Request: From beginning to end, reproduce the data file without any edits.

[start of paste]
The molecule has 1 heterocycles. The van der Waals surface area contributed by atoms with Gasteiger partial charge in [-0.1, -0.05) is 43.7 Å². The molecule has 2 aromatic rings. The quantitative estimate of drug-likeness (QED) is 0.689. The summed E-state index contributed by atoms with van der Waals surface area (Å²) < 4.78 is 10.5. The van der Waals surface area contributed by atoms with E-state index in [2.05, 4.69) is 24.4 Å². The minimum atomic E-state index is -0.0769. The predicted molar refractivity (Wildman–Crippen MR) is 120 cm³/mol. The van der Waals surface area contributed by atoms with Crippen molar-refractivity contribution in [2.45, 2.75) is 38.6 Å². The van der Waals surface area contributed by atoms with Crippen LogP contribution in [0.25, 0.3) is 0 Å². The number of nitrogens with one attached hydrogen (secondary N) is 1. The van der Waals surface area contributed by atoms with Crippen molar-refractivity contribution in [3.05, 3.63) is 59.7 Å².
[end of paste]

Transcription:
The molecule has 1 heterocycles. The van der Waals surface area contributed by atoms with Gasteiger partial charge in [-0.1, -0.05) is 43.7 Å². The molecule has 2 aromatic rings. The quantitative estimate of drug-likeness (QED) is 0.689. The summed E-state index contributed by atoms with van der Waals surface area (Å²) < 4.78 is 10.5. The van der Waals surface area contributed by atoms with E-state index in [2.05, 4.69) is 24.4 Å². The minimum atomic E-state index is -0.0769. The predicted molar refractivity (Wildman–Crippen MR) is 120 cm³/mol. The van der Waals surface area contributed by atoms with Crippen molar-refractivity contribution in [2.45, 2.75) is 38.6 Å². The van der Waals surface area contributed by atoms with Crippen LogP contribution in [0.25, 0.3) is 0 Å². The number of nitrogens with one attached hydrogen (secondary N) is 1. The van der Waals surface area contributed by atoms with Crippen molar-refractivity contribution in [3.05, 3.63) is 59.7 Å².